St. Louis police Chief Sam Dotson thought he'd take it slow — form an exploratory committee, do some polling and, once the noise of the presidential election quieted, go all in on his plans to run for mayor.
Then last week happened. Mayor Francis Slay talked to Dotson on Monday about the chief's plans, waited two days and delivered a kidney punch. Slay bluntly told reporters on Wednesday if Dotson decided to run for mayor, he would ask him to resign.
"I want to be clear to the citizens of St. Louis that I will not condone a part-time police chief," Slay said in a prepared statement. "Chief Dotson should be completely focused on the job he he has. Our city deserves no less. Should Chief Dotson decide to become a candidate for mayor, I expect him to resign, for this City deserves a top crime fighter dedicated to the task 24/7."
Dotson has no plans to resign (under state law, the mayor can only fire him for cause) but he figured his opportunity to announce on his own schedule was blown. He issued his own release within hours, touting himself as a political outsider with inside knowledge of how the city operates and what it needs.
"I am not a career politician," Dotson wrote. "I have never run for office. But every single day, I lead an elite group of heroes who do the critically important work of going into our neighborhoods and making a difference in the lives of ever day St. Louisans."
Dotson told the Riverfront Times
on Sunday he knew Slay's position from their talk on Monday, but the timing of his statement surprised him. He praised the mayor's work during nearly sixteen years in office, but he disagrees that running for office would turn him into a "part-time police chief."
"We clearly disagree on his position," Dotson says.
The rushed announcement seemed to speed up the entire race as two more heavy hitters made moves of their own during the next 24 hours. Later that evening, Treasurer Tishaura Jones told supporters who'd launched a #drafttishaura campaign on Twitter that she had filed her initial campaign paperwork. Alderman Antonio French, a frequent sparring partner of both Slay and Dotson, began the next day with a Twitter post, announcing "I'm in."
Board of Aldermen President Lewis Reed and Alderwoman Lyda Krewson announced this summer their intentions to run. Gregory F.X. Daly, the city's collector of revenue, has also formed a campaign committee.
It all makes for a suddenly crowded and very busy campaign. Dotson hopes to differentiate himself as an expert on public safety but also as someone who is knowledgeable about what it takes to run the city. He says he learned a lot during his time as the mayor's director of operations and would build on Slay's foundation if he wins. Despite Wednesday's barb, Slay has generally been supportive of Dotson over the years.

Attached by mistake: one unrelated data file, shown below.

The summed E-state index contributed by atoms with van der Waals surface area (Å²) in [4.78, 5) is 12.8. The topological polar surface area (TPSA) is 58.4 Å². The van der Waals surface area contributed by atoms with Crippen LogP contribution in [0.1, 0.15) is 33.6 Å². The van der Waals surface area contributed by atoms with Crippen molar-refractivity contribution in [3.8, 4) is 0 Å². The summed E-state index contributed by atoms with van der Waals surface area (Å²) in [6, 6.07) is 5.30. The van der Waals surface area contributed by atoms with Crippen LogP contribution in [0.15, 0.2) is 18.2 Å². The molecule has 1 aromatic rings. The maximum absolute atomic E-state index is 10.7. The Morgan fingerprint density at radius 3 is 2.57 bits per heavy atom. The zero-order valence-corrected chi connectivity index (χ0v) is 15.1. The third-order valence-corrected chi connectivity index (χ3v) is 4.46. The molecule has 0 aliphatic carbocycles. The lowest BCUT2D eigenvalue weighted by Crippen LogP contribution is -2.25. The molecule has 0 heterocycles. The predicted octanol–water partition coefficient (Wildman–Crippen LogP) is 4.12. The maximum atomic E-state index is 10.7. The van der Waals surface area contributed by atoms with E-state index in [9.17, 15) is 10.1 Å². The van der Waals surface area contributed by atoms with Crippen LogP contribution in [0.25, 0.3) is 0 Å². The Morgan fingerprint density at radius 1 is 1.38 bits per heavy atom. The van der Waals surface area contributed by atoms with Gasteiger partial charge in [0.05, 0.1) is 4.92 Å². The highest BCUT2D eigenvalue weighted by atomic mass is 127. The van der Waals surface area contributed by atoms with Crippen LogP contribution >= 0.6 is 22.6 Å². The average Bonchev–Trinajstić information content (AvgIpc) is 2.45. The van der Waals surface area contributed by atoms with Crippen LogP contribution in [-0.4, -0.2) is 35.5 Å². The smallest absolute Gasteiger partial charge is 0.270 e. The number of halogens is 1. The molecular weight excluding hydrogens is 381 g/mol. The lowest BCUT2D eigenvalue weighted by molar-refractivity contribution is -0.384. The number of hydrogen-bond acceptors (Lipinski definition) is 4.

Slay was in London over the weekend, but Dotson says he doesn't think there will be any friction when they meet again on city business.
Dotson says the mayor's job would be an opportunity to work on issues, such as the economy and education, that directly relate to crime but are currently outside his purview as chief.
"If I wasn't the police chief — which I love being, by the way — I'd want to be an economist," says Dotson, who studied business and has an MBA.
But running as a police chief at a time when police-community relations are strained across the country comes with baggage.
French, who became a national figure during the Ferguson protests, tweeted he'd fire Dotson "on Day 1" were he to win the election.
Murders spiked to 188 last year, but Dotson says overall crime is lower than it was under his predecessors. And he says he's had good relationships with protest leaders who've gotten to know him. He expects to meet more while campaigning.
Campaigning raises its own issues. Dotson says he will not do any of it while on the job, leaving him nights and weekends to stump. He expects it to be an especially busy five months before next spring's primary. He'll now do some of what he planned to do before — raising money and polling to learn what's most important to residents.
If he loses, he says, he'd like to stay on as police chief.
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